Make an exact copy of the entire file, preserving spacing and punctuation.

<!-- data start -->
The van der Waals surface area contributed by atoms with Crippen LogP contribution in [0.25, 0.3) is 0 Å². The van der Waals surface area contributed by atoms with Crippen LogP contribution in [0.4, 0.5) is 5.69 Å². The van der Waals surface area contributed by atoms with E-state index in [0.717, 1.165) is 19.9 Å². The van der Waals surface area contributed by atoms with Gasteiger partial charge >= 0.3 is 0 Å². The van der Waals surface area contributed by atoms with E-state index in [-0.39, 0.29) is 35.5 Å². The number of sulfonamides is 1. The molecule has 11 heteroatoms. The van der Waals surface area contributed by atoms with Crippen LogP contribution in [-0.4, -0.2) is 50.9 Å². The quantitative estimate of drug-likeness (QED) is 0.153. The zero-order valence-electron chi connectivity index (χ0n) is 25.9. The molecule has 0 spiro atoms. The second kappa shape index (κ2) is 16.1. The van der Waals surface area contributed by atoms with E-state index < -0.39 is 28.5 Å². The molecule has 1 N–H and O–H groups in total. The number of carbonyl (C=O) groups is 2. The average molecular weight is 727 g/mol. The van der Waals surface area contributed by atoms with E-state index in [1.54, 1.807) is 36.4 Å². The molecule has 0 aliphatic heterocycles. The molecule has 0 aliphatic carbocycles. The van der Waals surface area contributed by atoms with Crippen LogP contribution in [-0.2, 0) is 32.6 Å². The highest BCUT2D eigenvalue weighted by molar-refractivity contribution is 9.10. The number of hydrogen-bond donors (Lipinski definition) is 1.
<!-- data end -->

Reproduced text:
The van der Waals surface area contributed by atoms with Crippen LogP contribution in [0.25, 0.3) is 0 Å². The van der Waals surface area contributed by atoms with Crippen LogP contribution in [0.4, 0.5) is 5.69 Å². The van der Waals surface area contributed by atoms with E-state index in [0.717, 1.165) is 19.9 Å². The van der Waals surface area contributed by atoms with Gasteiger partial charge >= 0.3 is 0 Å². The van der Waals surface area contributed by atoms with E-state index in [-0.39, 0.29) is 35.5 Å². The number of sulfonamides is 1. The molecule has 11 heteroatoms. The van der Waals surface area contributed by atoms with Crippen LogP contribution in [-0.4, -0.2) is 50.9 Å². The quantitative estimate of drug-likeness (QED) is 0.153. The zero-order valence-electron chi connectivity index (χ0n) is 25.9. The molecule has 0 spiro atoms. The second kappa shape index (κ2) is 16.1. The van der Waals surface area contributed by atoms with E-state index < -0.39 is 28.5 Å². The molecule has 1 N–H and O–H groups in total. The number of carbonyl (C=O) groups is 2. The average molecular weight is 727 g/mol. The van der Waals surface area contributed by atoms with E-state index in [1.54, 1.807) is 36.4 Å². The molecule has 0 aliphatic heterocycles. The molecule has 0 aliphatic carbocycles. The van der Waals surface area contributed by atoms with Crippen LogP contribution in [-0.2, 0) is 32.6 Å². The highest BCUT2D eigenvalue weighted by molar-refractivity contribution is 9.10. The number of hydrogen-bond donors (Lipinski definition) is 1.